On Tuesday, April 5, Converse will celebrate National Poetry Month with a reading and reception with award-winning poet Allison Joseph. The event will be held at 8 PM in the Bain Room of Wilson Hall, and is open to the public with free admission. For more information, call (864) 596-9111.
“Poetry is an art form– and so it’s varied like any other art form,” says Aliison Joseph. “Readers will encounter poets who are more accessible and poets who are less accessible. Just as in painting, there are works that are clearly representational and works that are more abstract. So readers should realize there’s a huge spectrum of poetry and then make discoveries as to what they’d like to read. There’s something for everyone.”
Joseph lives, writes and teaches in Carbondale, Illinois, where she directs the MFA Program in Creative Writing at Southern Illinois University Carbondale. “I like to say that I didn’t choose to be a poet – it chose me,” she says. “I have always been in love with words, their power to move and console and change people’s minds and feelings.”
She serves as editor and poetry editor of Crab Orchard Review, a national journal of literary works, and director of the Young Writers Workshop for high-school writers. She is author of six books of poems: What Keeps Us Here (1992, winner of the Ampersand Press Women Poets Series Prize and the John C. Zacharis Prize from Ploughshares and Emerson College), Soul Train (1997, Carnegie Mellon University Press), In Every Seam (1997, University of Pittsburgh Press), Imitation of Life (2003, Carnegie Mellon UP), Worldly Pleasures (2004, winner of the Word Press Poetry Prize) and My Father’s Kites (2010, Steel Toe Books). She is also the author of a chapbook, Voice: Poems, published in 2009 by Mayapple Press.
“The Converse Creative Writing program provides our MFA and BFA students the broadest possible exposure to literary studies and contemporary writing. We want students to work closely with as many serious professional writers as possible,” said Rick Mulkey, director of the creative writing program at Converse. “Allison Joseph is the kind of writer I like to have our students and the community meet. She is a writer who can’t imagine a life without writing and reading, and who puts all her energy and enthusiasm into doing it. Allison Joseph is a writer to admire and support.”
Allison Joseph was born in 1967 in London, England, to parents of Caribbean descent. Her mother left her native Jamaica to become a nurse; her father left Grenada to become an electrician. Not long after her birth, the family moved to Toronto, Canada, finally settling in the New York City borough of the Bronx in 1971.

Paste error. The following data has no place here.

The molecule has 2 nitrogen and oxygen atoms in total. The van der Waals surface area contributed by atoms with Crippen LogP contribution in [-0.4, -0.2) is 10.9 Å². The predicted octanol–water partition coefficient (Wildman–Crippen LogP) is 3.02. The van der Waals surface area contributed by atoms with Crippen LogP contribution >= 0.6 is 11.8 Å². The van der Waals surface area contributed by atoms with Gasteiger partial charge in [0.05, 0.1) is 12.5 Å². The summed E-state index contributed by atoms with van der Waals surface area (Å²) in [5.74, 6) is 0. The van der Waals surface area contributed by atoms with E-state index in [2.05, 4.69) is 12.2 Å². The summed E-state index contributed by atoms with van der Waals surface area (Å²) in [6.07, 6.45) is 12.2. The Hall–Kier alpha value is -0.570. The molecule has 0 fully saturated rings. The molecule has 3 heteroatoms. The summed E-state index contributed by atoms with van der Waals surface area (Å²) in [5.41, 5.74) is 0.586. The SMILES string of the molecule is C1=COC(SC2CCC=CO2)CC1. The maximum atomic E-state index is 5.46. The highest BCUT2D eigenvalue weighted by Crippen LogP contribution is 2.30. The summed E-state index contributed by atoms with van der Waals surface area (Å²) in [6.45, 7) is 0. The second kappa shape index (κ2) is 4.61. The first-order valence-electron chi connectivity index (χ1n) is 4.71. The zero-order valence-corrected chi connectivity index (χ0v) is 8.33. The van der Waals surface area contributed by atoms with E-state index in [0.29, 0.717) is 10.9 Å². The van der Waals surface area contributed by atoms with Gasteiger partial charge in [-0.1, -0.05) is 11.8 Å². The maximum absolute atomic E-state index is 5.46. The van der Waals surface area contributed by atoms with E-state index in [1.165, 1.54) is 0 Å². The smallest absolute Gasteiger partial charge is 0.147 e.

Joseph was educated at the Bronx High School of Science. Though her parents wanted her to pursue medicine in college, she wanted to pursue literary studies, and chose a college with a respected literary reputation. She left for Kenyon College in Ohio in 1984 and underwent enormous culture shock–she was one of only three black students in that year’s entering freshman class. Little did she realize that Kenyon’s literary reputation was, for the most part, all white and all male. In spite of this, she continued to write poems–many of them fueled by her family’s history as immigrants to the United States. After graduating from Kenyon in 1998, Joseph moved on to Indiana University at Bloomington, where she studied with such prominent poets as Maura Stanton, Yusef Komunyakaa, and David Wojahn. At Indiana, she met and married Jon Tribble, a poet and writer from Arkansas.
Memories of growing up in New York City with parents of Caribbean heritage fill Joseph’s poetry. She illuminates her Bronx neighborhood, her family struggles, love relationships and friendship. During her sophomore year of college, her mother passed away after a long battle with lung cancer. Poems about her mother’s ordeal would form the basis of Joseph’s MFA thesis and first book, What Keeps Us Here.
Joseph began her teaching career at the University of Arkansas at Little Rock, and joined the poetry faculty at Southern Illinois University at Carbondale two years later.
In 1997, her father passed away from diabetes. Her most recent work, My Father’s Kites, is a sequence of 34 sonnets about him.